Saturday, November 8, 2008

Novel Ideas: 1978 Marvel Novel Series from Pocket Books

During 1978/79, Marvel Comics weren't just ruling the spinner-racks, but they were doing fairly well on television, as well. The Incredible Hulk starring Bill Bixby and Lou Ferrigno was doing well, and they were trying hard to spin the really bad Spider-Man series (starring Nicholas Hammond) into a hit. There were numerous TV specials featuring Marvel characters, as well (for more info on Marvel's TV success, check out the most excellent Comics In Crisis blog--and tell 'em Ol' Groove sent ya!). With things going so well, and Marvel's having become a household name thanks to the TV shows, the powers-that-were at Marvel decided to branch out into the prose novel market. They struck a deal with Simon & Schuster, who'd already been publishing Stan Lee's Origins books (more on those next month), to publish brand new prose novels starring various Marvel super-heroes. In 1977, Simon & Schuster's Pocket Books imprint had started reprinting classic Marvel comics like the Fantastic Four, Spidey, etc., and they were proving to be successful, so things just seemed to fall into place for the novels series quite easily. 'Twas meant to be!

During roughly a year's span, Pocket Books published 11 novels featuring Marvel super-heroes. Here's a quick rundown:

#1: The Amazing Spider-Man: Mayhem in Manhattan by Len Wein and Marv Wolfman
#2: The Incredible Hulk: Stalker from the Stars by Len Wein with Marv Wolfman and Joseph Silva
#3: The Incredible Hulk: Cry of the Beast by Richard S. Meyers
#4: Captain America: Holocaust for Hire by Joseph Silva
#5: The Fantastic Four: Doomsday by Marv Wolfman
#6: The Invincible Iron Man: And Call My Killer...Modok! by William Rotsler
#7: Dr. Strange, Master of the Mystic Arts: Nightmare by William Rotsler
#8: The Amazing Spider-Man: Crime Campaign by Paul Kupperberg
#9: Stan Lee Presents: the Marvel Superheroes edited by Len Wein and Marv Wolfman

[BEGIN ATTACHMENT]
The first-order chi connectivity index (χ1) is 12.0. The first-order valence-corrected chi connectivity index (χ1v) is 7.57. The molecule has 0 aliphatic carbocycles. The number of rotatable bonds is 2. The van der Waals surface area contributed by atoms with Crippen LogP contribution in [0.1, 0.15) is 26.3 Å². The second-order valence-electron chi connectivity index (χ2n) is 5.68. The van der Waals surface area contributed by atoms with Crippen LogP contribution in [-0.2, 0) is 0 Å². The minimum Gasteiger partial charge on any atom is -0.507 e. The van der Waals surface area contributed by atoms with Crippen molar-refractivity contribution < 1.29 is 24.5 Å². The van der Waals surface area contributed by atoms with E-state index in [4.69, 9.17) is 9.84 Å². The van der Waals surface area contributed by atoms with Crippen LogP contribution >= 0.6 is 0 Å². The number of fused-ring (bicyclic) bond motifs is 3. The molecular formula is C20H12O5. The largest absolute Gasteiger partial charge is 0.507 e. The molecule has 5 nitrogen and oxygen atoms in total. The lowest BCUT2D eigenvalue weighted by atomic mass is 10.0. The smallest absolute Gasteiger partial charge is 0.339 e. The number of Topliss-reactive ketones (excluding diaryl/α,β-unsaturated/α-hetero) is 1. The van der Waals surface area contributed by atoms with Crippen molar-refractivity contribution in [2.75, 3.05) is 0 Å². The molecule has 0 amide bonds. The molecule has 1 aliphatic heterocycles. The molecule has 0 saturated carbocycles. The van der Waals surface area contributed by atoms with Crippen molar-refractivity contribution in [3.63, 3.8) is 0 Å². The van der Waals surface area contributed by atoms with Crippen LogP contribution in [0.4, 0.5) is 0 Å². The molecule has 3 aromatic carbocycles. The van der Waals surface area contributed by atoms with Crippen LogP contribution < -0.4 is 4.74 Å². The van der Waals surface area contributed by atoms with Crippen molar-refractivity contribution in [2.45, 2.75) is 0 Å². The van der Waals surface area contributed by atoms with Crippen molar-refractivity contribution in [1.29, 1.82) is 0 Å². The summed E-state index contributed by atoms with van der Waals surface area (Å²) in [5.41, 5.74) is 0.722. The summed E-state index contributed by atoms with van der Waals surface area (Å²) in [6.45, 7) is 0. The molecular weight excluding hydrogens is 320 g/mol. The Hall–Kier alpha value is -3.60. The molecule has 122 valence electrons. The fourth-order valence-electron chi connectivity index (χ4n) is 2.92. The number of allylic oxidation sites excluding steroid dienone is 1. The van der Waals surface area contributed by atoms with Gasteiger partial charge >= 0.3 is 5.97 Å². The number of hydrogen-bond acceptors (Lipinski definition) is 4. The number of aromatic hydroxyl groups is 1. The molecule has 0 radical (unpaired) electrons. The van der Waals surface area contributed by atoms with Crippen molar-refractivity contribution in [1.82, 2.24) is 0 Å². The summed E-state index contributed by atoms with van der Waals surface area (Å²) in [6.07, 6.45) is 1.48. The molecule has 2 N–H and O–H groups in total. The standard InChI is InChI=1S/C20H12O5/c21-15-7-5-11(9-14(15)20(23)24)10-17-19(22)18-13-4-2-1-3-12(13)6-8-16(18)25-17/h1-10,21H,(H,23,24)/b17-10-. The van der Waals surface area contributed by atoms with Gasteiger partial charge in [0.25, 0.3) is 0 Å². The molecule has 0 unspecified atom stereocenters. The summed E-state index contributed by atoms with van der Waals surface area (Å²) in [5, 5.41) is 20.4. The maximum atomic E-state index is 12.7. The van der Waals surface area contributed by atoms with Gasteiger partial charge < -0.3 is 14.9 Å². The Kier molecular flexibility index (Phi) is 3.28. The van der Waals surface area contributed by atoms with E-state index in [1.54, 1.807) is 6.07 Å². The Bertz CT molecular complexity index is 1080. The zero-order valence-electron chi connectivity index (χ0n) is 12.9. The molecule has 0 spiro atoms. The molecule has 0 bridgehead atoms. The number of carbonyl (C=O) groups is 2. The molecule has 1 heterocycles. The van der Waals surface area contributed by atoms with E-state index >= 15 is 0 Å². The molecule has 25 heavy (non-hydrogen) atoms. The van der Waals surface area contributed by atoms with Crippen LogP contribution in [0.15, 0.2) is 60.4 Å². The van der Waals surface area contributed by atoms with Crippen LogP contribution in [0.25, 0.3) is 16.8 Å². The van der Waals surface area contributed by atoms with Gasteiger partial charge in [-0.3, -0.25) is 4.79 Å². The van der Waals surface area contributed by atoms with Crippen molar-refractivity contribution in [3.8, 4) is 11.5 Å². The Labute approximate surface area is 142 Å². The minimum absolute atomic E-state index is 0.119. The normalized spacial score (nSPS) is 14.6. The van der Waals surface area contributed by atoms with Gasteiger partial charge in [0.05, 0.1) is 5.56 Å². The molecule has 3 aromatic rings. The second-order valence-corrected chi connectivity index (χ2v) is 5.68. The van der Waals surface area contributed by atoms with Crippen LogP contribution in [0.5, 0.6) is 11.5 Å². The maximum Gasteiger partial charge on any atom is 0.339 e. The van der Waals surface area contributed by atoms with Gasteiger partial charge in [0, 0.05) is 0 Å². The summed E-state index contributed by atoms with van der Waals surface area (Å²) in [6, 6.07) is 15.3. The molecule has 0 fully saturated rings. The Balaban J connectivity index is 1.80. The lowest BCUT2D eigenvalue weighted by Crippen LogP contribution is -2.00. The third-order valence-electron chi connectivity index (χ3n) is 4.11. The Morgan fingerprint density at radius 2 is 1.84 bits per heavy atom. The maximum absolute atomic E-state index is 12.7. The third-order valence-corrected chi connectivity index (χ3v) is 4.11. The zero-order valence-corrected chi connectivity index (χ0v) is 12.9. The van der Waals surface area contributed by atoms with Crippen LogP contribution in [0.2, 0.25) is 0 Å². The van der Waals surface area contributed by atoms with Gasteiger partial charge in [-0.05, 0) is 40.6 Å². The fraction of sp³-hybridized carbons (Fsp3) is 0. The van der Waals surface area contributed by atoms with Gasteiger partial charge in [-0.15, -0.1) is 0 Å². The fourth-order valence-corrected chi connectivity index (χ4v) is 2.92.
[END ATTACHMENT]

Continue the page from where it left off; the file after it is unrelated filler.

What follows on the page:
#10: The Avengers: The Man Who Stole Tomorrow by David Michelinie
#11: The Hulk and Spider-Man: Murdermoon by Paul Kupperberg

I don't know about anywhere else, but they were hard to find in Teen Groove's neck of the woods. When I did find them, I snatched them right up, man! I managed to nab Mayhem, Stalker, Doomsday, Marvel Superheroes, and the Man Who Stole Tomorrow, and did I ever dig 'em!

The first one, starring Spidey, was pretty cool. Written by Wein and Wolfman (both of whom had recently written/edited Amazing Spider-Man), the story involved Spidey having to solve mysterious crimes that eventually led to Doctor Octopus being the villainous mastermind. Can't tell you much about Stalker from the Stars. I never did get to finish reading it! I was reading it (during a break) in my Honors English class and the teacher asked if she could see it. I thought it was cool, she wanted to read it maybe. I never saw that book again! What a bummer, huh? My faves were (naturally) #10 starring the Avengers (by then-current writer David Micheline) featuring Eskimos and Kang the Conqueror, and #9 with its mix of superhero short stories featuring the Avengers (by Jim Shooter), Daredevil (by Kyle Christopher), the X-Men (by Jo Duffy), and the Hulk (by Len Wein). Cool trivia: the Avengers story, "This Evil Undying" was adapted into comicbook form and appeared in Avengers #201 (adapted by Michelinie--complete with George Perez art!) re-titled, "The Evil Reborn", while the Hulk story was an adaptation of an earlier Wein story from the Incredible Hulk #s 197-198. Oh, both the comics and the short story guest-starred the Man-Thing, though Manny didn't get any love on the cover of the paperback. Trippy, ain't it?